Efforts in Thailand to promote reconciliation have continued months after the military ended anti-government protests. The opposition movement, known as the Red Shirts, is preparing for the general elections next year, despite divisions among its members.
Central Bangkok's Rajaprasong commercial district, the scene of bitter anti-government protests this year, recently was transformed by a symphony performance.
Thai composer Somtow Sucharitkul conducted the "The Mahajananaka" originally performed a decade ago for Thailand's king, as another step in community efforts to heal deep political divisions in left after the military destroyed a protest camp in this area last May.
The political violence, the most severe Thailand has seen in 20 years, left 90 people dead and hundreds injured.
Somtow has criticized both sides in Thailand's fractured political debate and says anger remains deep in the community.
"Well there is an enormous amount of anger and the whole concept of winning and losing and coming back, it's not deeply engrained in our culture. This is a culture that in the past has been really driven by the idea of vengeance in many ways and this is something that we have to overcome. I feel that if well I can't do it with words perhaps I can do it with music," said Somtow.
The protesters, known as red shirts, largely support former Prime Minister Thaksin Shinawatra, who was ousted in a coup in 2006. They demanded new elections, saying the current government was put in place by the military and Bangkok elites after elected governments were ousted by the courts.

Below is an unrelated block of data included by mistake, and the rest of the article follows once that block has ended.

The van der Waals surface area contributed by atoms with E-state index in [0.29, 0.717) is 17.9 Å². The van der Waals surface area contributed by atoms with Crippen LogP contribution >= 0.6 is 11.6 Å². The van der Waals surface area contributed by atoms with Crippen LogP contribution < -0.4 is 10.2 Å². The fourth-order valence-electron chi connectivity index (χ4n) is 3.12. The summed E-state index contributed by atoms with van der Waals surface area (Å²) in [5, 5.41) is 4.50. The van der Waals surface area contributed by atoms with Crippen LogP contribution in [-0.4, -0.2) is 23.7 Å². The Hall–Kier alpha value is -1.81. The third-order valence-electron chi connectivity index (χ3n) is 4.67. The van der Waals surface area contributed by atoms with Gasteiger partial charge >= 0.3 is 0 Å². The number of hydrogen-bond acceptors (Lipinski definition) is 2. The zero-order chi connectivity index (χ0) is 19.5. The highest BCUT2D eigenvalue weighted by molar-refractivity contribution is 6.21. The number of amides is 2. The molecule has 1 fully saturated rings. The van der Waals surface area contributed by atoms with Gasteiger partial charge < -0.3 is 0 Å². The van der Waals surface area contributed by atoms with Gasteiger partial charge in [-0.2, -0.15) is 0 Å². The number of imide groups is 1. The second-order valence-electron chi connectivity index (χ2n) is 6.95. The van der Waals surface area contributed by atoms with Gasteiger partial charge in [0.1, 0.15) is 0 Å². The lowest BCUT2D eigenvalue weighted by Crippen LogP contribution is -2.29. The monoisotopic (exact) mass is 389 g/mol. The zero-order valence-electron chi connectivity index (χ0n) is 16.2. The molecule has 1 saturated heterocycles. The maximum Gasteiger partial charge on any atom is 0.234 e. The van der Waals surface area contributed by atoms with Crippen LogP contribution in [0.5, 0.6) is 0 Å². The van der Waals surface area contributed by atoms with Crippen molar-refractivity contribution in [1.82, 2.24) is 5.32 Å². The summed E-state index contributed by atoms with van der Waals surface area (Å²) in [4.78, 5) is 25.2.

After the protests were crushed, most red shirt leaders were either arrested or fled the country. But a new leadership has taken over the movement, directed by Thida Thavornseth, whose husband, Weng Tojirakan, is among the jailed red shirts.
Thida says the new leaders hope the movement remains peaceful.
"We, the people and especially the red shirt people, want to keep in a group and move [in a way] that is good for the red shirt and for the country also. We want to keep peaceful movement, otherwise the democracy movement - our democracy movement - may be destroyed because of some people want to destroy peaceful movement," she said.
But Thida has doubts about the government's attempts at reconciliation. Official investigations so far have been inconclusive as to who was responsible for the violence.
"I'm not sure about the reconciliation. I'm not sure. The first thing you have to find the truth, the truth and justice for the people. Then you can go to reconciliation," she said.
The red shirts generally support the opposition Puea Thai Party, of which Thaksin is the unofficial leader. But Thida hopes to set the movement on a more independent path.
Chris Baker, an author and commentator on Thai politics and business, says the red shirt movement, originally designed to promote Thaksin and return him to power, has become increasingly divergent.
"Lots of stresses and strains within different political groupings within the overall red umbrella; It's a very broad church with lots of different agendas within it now. But political movements are like that. But it's a genuine movement unlike almost anything you've seen before," said Baker.
But Baker says the red shirt's main focus is the general election due next year.
Over the past few weeks, the opposition lost its last chance to oust the current government through the courts. Judges dismissed two cases alleging election improprieties against the Democrat Party of Prime Minister Abhisit Vejjajiva. Had the courts ruled the party was guilty, it would have been disbanded and its leaders banned from politics for five years.
Thailand remains politically brittle, with Bangkok still under a state of emergency nine months after it was imposed, giving the military wide powers to control the media and limit public gatherings. Baker and others say the divisions among the red shirts make the outlook increasingly uncertain.